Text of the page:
A banking colossus is born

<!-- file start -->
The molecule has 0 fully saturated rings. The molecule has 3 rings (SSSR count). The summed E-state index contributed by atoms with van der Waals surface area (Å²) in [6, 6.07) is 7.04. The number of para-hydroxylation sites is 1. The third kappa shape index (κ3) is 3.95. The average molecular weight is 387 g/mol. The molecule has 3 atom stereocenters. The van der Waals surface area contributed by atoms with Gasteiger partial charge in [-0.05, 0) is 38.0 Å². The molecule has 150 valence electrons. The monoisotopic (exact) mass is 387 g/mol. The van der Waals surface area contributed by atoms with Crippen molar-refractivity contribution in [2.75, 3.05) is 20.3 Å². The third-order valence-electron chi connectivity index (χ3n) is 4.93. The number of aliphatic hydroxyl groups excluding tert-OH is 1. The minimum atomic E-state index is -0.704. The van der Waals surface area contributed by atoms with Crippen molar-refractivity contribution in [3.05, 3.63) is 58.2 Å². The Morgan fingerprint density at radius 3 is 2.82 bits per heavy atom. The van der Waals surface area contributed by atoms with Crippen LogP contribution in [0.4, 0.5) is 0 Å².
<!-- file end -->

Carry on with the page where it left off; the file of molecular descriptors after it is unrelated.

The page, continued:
The greatest business merger in Greece’s postwar history is in progress, with the National Bank of Greece and Alpha Bank saying yesterday that the boards of the two would meet at 11 a.m. today to decide on the issue. The two largest banking groups in the country have had an open channel of communication for a while and yesterday Alpha chairman Yiannis Costopoulos and National chairman Theodoros Karatzas agreed to the merger that will create, as Karatzas put it, a national champion capable of playing a role in the single European market. A great new Greek bank is emerging, he said. We could not do this on our own, together we can, Costopoulos added as the two left the Bank of Greece where they had informed the central bank’s governor, Lucas Papademos, of the planned merger. Today they will set out the details of the planned merger and the way in which the new superbank will be administered. It is expected to be called Alpha National. Karatzas is expected to be president while Costopoulos will be called executive president and will also be the managing director. Initially, the two banks will swap 16 percent of their shares, with a ratio of 5 Alpha shares for 4 of National’s before a complete merger later. The deal is worth about 10 billion euros and will lead to a bank with assets of 82 billion euro and 23,000 employees. It will cover 52 percent of the entire banking sector’s assets and hold 53 percent of all deposits and 44 percent of loans. The State’s stake in the new bank will be limited to 16-17 percent, implying that this is one of the greatest privatizations in Greece with great political significance. For decades the state-controlled National Bank was every Greek government’s lever with which it manipulated developments. Even before news of the merger broke, when rumors abounded, it was greeted with enthusiasm by investors who drove the Athens bourse’s general index up 3.54 percent as National gained 4.39 percent and Alpha 5.74 percent. On Wall Street, National’s stock was up 23 percent at one point. Aegean jousts. Twelve Turkish jet fighters, flying in groups of four, were chased off by Greek interceptors in the central Aegean yesterday after breaking flight regulations in the Athens Flight Information Region and entering Greek airspace. The new defense minister, Yiannos Papantoniou, watched one interception live on the ministry’s operations center radar. He also told journalists there is no issue of sending Greek forces to Afghanistan.